So how does the Enneagram tie in to being newlywed? Well, I’ve had my fair share “knowing myself in order to know God.” I have to understand myself before I’m able to be more understanding and loving in my marriage! I’m an Enneagram type 9, also known as “the peacemaker.”

Being a type nine Enneagram has its strengths and weaknesses. The more I recognize my deficiencies and basic motivations as an Enneagram type 9, the more I can improve certain dynamics in marriage—or all my relationships, for that matter.

I’ve found it both helpful and fascinating to read about the common patterns and blind spots for Enneagram type nines:

Enneagram 9: Description and Desires

Enneagram type 9s are called Peacemakers. I fit with the basic description of Enneagram type nines: agreeable and optimistic, seeking harmony and avoiding conflict, and adaptive and easy to be around.

From the Enneagram Institute: “Nines are accepting, trusting, and stable. They are usually creative, optimistic, and supportive, but can also be too willing to go along with others to keep the peace. They want everything to go smoothly and be without conflict, but they can also tend to be complacent, simplifying problems and minimizing anything upsetting.”

I resonate strongly with this. One of my strongest desires recently is to “feel settled and to be in harmony with the world.” My surroundings have a big impact on how I feel about myself, and I’m always aware of how others are feeling and their relationships to each other.

Enneagram 9: Stresses and Fears

The flip side of desire is fear. Enneagram type 9s cope with a fear of conflict by submitting to the desires and agendas of the people around them: in short, being TOO agreeable.

When I’m too agreeable and feel like I don’t get what I need back, I become resentful. When I am stressed, I have the tendency to withdraw out of a fear of upsetting or introducing conflict into the relationship.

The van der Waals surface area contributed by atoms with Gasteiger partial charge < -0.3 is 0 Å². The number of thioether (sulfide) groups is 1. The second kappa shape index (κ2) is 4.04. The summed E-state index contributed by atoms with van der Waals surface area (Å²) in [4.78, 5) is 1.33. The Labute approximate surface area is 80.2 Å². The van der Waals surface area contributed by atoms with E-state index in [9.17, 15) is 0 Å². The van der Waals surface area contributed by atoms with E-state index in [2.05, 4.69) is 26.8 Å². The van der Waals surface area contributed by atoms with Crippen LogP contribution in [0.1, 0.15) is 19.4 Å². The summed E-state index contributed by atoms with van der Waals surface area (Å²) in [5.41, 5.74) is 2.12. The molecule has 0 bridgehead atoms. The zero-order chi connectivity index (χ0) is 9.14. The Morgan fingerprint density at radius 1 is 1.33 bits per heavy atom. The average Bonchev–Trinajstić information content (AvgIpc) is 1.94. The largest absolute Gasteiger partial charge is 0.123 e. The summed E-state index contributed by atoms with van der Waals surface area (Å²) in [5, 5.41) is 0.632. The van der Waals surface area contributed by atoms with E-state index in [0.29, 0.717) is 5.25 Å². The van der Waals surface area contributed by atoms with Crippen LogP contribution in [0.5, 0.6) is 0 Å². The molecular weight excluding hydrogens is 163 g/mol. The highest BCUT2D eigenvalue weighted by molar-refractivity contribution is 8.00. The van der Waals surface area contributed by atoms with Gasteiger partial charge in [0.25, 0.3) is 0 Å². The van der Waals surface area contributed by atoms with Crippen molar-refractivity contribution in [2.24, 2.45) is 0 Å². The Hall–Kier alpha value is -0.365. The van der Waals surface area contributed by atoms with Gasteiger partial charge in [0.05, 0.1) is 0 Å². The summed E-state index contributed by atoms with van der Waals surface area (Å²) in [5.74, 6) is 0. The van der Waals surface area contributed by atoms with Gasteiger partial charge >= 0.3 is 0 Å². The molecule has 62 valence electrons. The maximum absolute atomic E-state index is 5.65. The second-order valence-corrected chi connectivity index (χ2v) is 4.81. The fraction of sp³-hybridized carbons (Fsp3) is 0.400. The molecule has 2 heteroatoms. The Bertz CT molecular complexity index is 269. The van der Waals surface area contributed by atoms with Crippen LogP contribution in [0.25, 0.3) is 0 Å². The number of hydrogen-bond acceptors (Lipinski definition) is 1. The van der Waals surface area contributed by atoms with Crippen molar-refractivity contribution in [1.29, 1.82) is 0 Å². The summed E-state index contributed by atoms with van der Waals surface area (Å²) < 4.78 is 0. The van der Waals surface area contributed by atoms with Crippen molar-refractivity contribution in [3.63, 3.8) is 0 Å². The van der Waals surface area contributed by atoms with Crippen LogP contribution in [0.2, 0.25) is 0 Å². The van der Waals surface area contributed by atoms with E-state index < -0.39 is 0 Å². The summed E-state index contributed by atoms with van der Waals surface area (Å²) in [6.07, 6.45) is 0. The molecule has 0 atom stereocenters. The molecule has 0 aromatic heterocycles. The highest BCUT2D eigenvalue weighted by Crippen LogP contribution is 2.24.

“Unhealthy Nines may be experienced as procrastinating, stubborn and self-denying. This stems from a pattern of going along to get along with others and the eventual discomfort that arises when this strategy is not satisfying,” from another Enneagram description.

I’m learning that there’s a big difference in self-denial that comes from a place of love (prioritizing others above myself), and self-denial that comes from a place of fear (not wanting to create conflict).

sitting and contemplating man

Understanding Myself as a Type 9

The type 9 enneagram brings both positive and negative traits to the marriage for sure. The two things I resonate most from the Enneagram 9 descriptions—the need for inner stability and the desire to be agreeable and supportive—are both strengths and weaknesses.

Inner stability is a strength because it means once I feel stable, I am sustained and have a lot of capacity to care for and prioritize others’ needs above myself. It’s also a weakness because I tend to need to withdraw in order to feel settled when I am stressed.

Agreeableness can be a huge strength in a relationship such as a marriage, where you have to constantly adapt to your partner. But part of the responsibility of being a newlywed is learning to communicate your needs openly and honestly, which means that too much agreeableness is also a weakness.